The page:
High court strikes down 'millionaire's amendment'
The move against the fundraising exceptions for wealthy candidates is the latest blow to McCain-Feingold reforms.
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In a 5-to-4 ruling, the high court said Congress cannot use federal election laws to disadvantage candidates who choose to use their own money to run for a seat in Congress.
The idea behind the law was to prevent a wealthy candidate from using massive personal spending in a campaign to drown out the voices of other candidates. It was also intended to counter the impression that seats in Congress can be purchased.
"The unprecedented step of imposing different contribution and coordinated party expenditure limits on candidates vying for the same seat is antithetical to the First Amendment," Justice Samuel Alito wrote in the majority opinion.
"The Constitution ... confers upon voters, not Congress, the power to choose the members of the House of Representatives," Justice Alito wrote. "It is a dangerous business for Congress to use the election laws to influence the voters' choices."
The ruling in Davis v. Federal Election Commission (07-320) marks the second time in as many years that the high court has invalidated a portion of the McCain-Feingold Bipartisan Campaign Reform Act (BCRA).
The measure at issue, Section 319 of BCRA, was aimed at leveling the playing field between candidates with access to personal wealth and those relying on campaign contributions from others.
Section 319 requires congressional candidates who are self-financing their campaigns to abide by stringent finance reporting requirements that don't apply to other candidates. In addition, once a candidate's personal spending in a House race crosses a $350,000 threshold, contribution limits are relaxed for all other candidates in the same race.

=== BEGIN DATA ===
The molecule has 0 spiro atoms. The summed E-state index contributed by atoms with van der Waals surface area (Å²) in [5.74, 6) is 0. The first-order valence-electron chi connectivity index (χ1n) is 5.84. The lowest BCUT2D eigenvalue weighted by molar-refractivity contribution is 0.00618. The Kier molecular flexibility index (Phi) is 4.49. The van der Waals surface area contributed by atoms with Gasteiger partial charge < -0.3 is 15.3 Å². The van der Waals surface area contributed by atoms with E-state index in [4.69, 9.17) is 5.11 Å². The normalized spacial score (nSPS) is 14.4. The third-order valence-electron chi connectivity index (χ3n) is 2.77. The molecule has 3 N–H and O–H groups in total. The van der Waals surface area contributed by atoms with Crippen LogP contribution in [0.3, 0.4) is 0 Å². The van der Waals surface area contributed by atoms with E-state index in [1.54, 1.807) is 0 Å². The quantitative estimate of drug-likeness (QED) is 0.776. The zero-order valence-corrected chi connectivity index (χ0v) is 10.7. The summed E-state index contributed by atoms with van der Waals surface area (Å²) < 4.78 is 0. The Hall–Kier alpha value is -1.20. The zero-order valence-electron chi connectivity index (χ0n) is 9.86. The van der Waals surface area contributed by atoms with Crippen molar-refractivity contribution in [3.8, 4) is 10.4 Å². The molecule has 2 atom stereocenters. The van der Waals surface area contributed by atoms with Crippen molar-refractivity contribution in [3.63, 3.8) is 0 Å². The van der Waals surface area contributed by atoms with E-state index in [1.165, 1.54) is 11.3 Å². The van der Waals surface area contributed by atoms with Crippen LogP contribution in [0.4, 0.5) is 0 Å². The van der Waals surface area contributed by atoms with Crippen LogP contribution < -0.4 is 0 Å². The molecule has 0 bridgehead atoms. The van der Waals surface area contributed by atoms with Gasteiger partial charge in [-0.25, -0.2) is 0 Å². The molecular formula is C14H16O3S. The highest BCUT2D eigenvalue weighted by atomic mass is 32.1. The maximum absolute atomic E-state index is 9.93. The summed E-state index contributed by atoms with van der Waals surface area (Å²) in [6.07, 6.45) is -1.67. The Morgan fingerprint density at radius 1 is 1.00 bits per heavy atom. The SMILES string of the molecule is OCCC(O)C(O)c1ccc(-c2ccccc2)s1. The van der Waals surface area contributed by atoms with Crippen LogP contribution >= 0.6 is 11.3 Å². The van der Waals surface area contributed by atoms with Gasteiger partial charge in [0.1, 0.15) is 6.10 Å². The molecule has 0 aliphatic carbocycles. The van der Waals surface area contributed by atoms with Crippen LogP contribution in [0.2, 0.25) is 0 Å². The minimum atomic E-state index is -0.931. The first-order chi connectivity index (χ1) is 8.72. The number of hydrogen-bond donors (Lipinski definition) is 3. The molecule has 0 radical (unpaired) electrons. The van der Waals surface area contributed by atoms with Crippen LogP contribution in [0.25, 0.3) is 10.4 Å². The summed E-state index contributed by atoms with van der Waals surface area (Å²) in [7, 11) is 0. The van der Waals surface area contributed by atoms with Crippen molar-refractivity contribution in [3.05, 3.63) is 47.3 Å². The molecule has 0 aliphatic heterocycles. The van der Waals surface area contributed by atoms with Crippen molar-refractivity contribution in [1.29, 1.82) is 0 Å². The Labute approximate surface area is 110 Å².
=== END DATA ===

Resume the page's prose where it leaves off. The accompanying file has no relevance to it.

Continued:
The other candidates may accept three times the usual $2,300 limit from individual contributors and receive unlimited coordinated expenditures from political parties. The self-financed candidate, meanwhile, must continue to abide by the lower contribution limits.
"We have never upheld the constitutionality of a law that imposes different contribution limits for candidates who are competing against each other," Alito wrote. "This scheme impermissibly burdens [a self-financed candidate's] First Amendment right to spend his own money for campaign speech."
In a dissent, Justice John Paul Stevens said the millionaire's amendment does not impose any burden on a self-funded candidate's freedom to speak, it merely helps others to speak. "The Millionaire's Amendment represents a modest, sensible, and plainly constitutional attempt by Congress to minimize the advantages enjoyed by wealthy candidates," Justice Stevens wrote.
The decision stems from a lawsuit filed by Jack Davis, a wealthy upstate New York businessman who twice ran unsuccessful campaigns to represent New York's 26th congressional district. Mr. Davis, a Democrat, has announced he is running again for the same seat in 2008.